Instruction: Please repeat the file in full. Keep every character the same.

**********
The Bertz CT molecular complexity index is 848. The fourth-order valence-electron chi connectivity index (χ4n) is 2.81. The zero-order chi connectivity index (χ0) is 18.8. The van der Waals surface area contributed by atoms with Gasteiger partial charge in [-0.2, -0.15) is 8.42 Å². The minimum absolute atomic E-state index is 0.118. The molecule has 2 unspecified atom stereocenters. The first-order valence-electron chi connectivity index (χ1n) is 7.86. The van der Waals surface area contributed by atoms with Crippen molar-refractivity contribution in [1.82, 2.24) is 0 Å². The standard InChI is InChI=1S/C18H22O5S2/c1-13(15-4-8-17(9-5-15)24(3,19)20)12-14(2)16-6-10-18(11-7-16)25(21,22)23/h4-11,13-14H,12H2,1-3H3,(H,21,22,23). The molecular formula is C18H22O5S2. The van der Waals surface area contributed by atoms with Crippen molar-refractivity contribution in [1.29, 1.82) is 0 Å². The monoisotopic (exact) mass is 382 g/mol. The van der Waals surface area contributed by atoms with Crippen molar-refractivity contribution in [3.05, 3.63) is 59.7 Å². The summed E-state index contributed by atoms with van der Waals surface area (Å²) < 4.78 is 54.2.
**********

The Bertz CT molecular complexity index is 848. The fourth-order valence-electron chi connectivity index (χ4n) is 2.81. The zero-order chi connectivity index (χ0) is 18.8. The van der Waals surface area contributed by atoms with Gasteiger partial charge in [-0.2, -0.15) is 8.42 Å². The minimum absolute atomic E-state index is 0.118. The molecule has 2 unspecified atom stereocenters. The first-order valence-electron chi connectivity index (χ1n) is 7.86. The van der Waals surface area contributed by atoms with Crippen molar-refractivity contribution in [1.82, 2.24) is 0 Å². The standard InChI is InChI=1S/C18H22O5S2/c1-13(15-4-8-17(9-5-15)24(3,19)20)12-14(2)16-6-10-18(11-7-16)25(21,22)23/h4-11,13-14H,12H2,1-3H3,(H,21,22,23). The molecular formula is C18H22O5S2. The van der Waals surface area contributed by atoms with Crippen molar-refractivity contribution in [1.29, 1.82) is 0 Å². The monoisotopic (exact) mass is 382 g/mol. The van der Waals surface area contributed by atoms with Crippen molar-refractivity contribution in [3.05, 3.63) is 59.7 Å². The summed E-state index contributed by atoms with van der Waals surface area (Å²) < 4.78 is 54.2.